Patriots coach Bill Belichick lauded the instinctive play of defensive end Rob Ninkovich, who forced a Mark Sanchez fumble in the pocket and made the recovery to put the icing on Sunday’s 29-26 overtime victory over the Jets at Gillette Stadium.
“It’s something we talk about and work on each week,’’ Belichick said during his weekly teleconference, which was moved up one day to Monday as the team began preparations for Sunday’s game against the St. Louis Rams in London.
“We talk to the players and their awareness about not only making a hit on the quarterback, but having an awareness for the ball,’’ Belichick said. “We’ve seen Rob do that several times already this year. We saw it in the Buffalo game. We saw it in the Denver game and we saw it in the Jets game.’’
Ninkovich combined with Jermaine Cunningham on a 15-yard sack in overtime.
“It’s not just sacking the quarterback, but as you go to tackle them, you have an awareness of where the ball is,’’ Belichick said. “As you go to make the tackle . . . you can hit the ball or put pressure on the ball. As a quarterback, when you grip the ball, you don’t really have it secured like a running back does when he covers the nose of the ball and has three points of contact between his rib cage, his elbow, and the nose of the ball.
“It’s much harder to dislodge when it’s there than when it’s in the quarterback’s hand in his throwing grip.’’
The forced fumble was Ninkovich’s team-leading fourth of the season, and fourth in as many weeks. Mike Vrabel had five forced fumbles in 2007, which had been the most for any Patriot in the last 20 years.
“Rob has done that on numerous occasions, including last year as well. He has a good feel for that,’’ Belichick said. “It’s just an instinctive play that we coach and we talk about, but every play is different. It’s really the player’s awareness. In this case, it was Rob’s awareness that made it a game-changing play.’’
Said defensive coordinator Matt Patricia, “I think the good thing about the play at the end of the game is if you take a whole look at the defense, everybody on the field [was] really doing their job and making sure the coverage match[ed] with what we were doing up front and giving those guys up front an opportunity to get to the quarterback.’’
Patricia said the defense had not called a blitz on the play, but instead was in “one of the normal defenses we run in that situation.’’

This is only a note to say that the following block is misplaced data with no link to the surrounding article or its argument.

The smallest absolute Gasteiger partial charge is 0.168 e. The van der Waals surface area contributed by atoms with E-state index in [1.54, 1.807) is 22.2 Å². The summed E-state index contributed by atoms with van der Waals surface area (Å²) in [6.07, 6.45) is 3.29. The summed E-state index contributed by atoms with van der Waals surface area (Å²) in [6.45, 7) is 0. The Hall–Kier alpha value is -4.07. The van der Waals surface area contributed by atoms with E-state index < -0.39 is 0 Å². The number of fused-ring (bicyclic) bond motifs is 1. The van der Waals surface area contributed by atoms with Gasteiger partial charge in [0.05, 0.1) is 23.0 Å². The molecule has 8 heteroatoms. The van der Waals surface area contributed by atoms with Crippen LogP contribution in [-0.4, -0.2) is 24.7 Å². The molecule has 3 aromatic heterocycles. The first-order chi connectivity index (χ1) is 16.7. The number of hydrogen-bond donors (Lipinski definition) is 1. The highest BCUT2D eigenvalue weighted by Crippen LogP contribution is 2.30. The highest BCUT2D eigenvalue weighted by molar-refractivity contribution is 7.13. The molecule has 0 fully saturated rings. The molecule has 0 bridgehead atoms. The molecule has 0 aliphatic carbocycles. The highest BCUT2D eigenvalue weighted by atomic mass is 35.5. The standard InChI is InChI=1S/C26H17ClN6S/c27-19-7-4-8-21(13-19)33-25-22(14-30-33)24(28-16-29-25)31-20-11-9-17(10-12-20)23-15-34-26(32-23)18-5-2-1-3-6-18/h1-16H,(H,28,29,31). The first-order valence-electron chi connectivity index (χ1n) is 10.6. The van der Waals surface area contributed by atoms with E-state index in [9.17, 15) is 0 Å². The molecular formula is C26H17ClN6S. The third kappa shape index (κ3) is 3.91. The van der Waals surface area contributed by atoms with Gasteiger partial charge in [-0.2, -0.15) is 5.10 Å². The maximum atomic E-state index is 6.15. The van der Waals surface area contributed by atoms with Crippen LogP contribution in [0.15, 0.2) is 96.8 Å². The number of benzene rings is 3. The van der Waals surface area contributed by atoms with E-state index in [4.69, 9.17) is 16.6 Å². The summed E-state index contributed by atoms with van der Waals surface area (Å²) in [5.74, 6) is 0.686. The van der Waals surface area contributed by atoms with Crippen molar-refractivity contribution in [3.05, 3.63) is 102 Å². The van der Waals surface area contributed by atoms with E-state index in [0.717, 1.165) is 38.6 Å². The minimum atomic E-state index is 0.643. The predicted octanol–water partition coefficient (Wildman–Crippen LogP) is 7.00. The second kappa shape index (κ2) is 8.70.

“I just think it’s a complementary play for the defense in general, obviously with Rob and Jermaine applying some pressure,’’ Patricia said. “But everybody up front handling their business is really what allowed us to get there.’’
In position to help
After starting at left cornerback in the first six games of the season, Devin McCourty started at safety Sunday, largely because of injuries and depth issues at the position.
“All of our defensive players are ready to go at multiple positions to whatever fits best for whatever particular play or series of plays we ask them to go out there and handle,’’ Patricia said. “Devin does a great job as far as understanding our defense and knowing the communication that has to take place in our secondary and obviously is in a position to go out there and help and work with Tavon [Wilson] and understand the corner play. ‘’
Asked how McCourty worked with Wilson at the back end of the secondary, Patricia said, “He did a good job with Tavon on the back end and on the outside, but obviously there’s a lot of room for improvement to try to keep getting better.”
Fixing to improve
While there are lingering concerns about consistency, offensive coordinator Josh McDaniels was encouraged by the Patriots’ ability to mount a drive that resulted in a tying 43-yard field goal by Stephen Gostkowski that sent it into OT.
“The fact you can come out of a game that was obviously a tight game, a division game, against a team that knows us pretty well and we didn’t have any turnovers, offensively,’’ McDaniels said. “We did a decent job on third down. We converted our few opportunities down there in the red zone and we scored in the two-minute to give ourselves an opportunity to win in overtime. I thought those situation things we talk about each week were positives for our team.’’
Another positive, according to McDaniels, was, “We didn’t have a lot of negative plays. I think we had one negative run, one sack, and a few penalties in there.
“We had some missed opportunities that were, whether we’re close on them or not, it doesn’t really matter until you make them. We had some errors that we can correct and fix and that we need to, so we can continue to keep drives alive and be more productive during the entire course of the game.’’
He knows foeThe matchup against the Rams will be the second this season in which McDaniels will face a team he previously coached. McDaniels presided over a 31-21 victory against Denver in Week 5 and now will help prepare the Patriots to face St. Louis, where he was offensive coordinator last season under Steve Spagnuolo.
“It was a valuable experience for me to learn and see how other people do things and see how dramatically different it could be,’’ McDaniels said. “How many different ways there are to try to be successful doing this thing, which is obviously a very hard thing to do in this league, because it’s so competitive. But, a lot of good players there. This defense is going to present a lot of different challenges than we’ve faced in certain weeks here, a little bit of a different style.’’
Michael Vega can be reached at firstname.lastname@example.org.